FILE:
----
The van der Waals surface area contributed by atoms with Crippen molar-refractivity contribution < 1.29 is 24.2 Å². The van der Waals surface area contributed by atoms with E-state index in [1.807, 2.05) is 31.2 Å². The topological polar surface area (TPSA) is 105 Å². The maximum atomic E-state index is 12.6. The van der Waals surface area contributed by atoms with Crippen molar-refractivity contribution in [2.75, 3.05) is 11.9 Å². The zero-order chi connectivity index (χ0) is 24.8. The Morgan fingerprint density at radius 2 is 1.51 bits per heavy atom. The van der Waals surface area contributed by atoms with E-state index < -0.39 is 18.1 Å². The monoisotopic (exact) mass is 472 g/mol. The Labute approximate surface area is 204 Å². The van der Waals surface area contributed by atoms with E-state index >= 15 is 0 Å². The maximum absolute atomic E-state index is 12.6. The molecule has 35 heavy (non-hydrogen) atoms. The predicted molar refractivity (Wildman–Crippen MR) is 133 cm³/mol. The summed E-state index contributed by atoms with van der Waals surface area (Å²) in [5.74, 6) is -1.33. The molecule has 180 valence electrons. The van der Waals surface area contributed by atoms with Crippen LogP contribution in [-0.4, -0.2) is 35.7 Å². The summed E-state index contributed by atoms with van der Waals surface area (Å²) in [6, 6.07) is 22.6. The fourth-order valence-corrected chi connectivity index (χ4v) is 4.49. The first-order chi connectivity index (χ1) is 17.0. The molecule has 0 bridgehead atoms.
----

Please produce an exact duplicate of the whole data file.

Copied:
The van der Waals surface area contributed by atoms with Crippen molar-refractivity contribution < 1.29 is 24.2 Å². The van der Waals surface area contributed by atoms with E-state index in [1.807, 2.05) is 31.2 Å². The topological polar surface area (TPSA) is 105 Å². The maximum atomic E-state index is 12.6. The van der Waals surface area contributed by atoms with Crippen molar-refractivity contribution in [2.75, 3.05) is 11.9 Å². The zero-order chi connectivity index (χ0) is 24.8. The Morgan fingerprint density at radius 2 is 1.51 bits per heavy atom. The van der Waals surface area contributed by atoms with E-state index < -0.39 is 18.1 Å². The monoisotopic (exact) mass is 472 g/mol. The Labute approximate surface area is 204 Å². The van der Waals surface area contributed by atoms with E-state index >= 15 is 0 Å². The maximum absolute atomic E-state index is 12.6. The molecule has 35 heavy (non-hydrogen) atoms. The predicted molar refractivity (Wildman–Crippen MR) is 133 cm³/mol. The summed E-state index contributed by atoms with van der Waals surface area (Å²) in [5.74, 6) is -1.33. The molecule has 180 valence electrons. The van der Waals surface area contributed by atoms with Crippen LogP contribution in [-0.4, -0.2) is 35.7 Å². The summed E-state index contributed by atoms with van der Waals surface area (Å²) in [6, 6.07) is 22.6. The fourth-order valence-corrected chi connectivity index (χ4v) is 4.49. The first-order chi connectivity index (χ1) is 17.0. The molecule has 0 bridgehead atoms.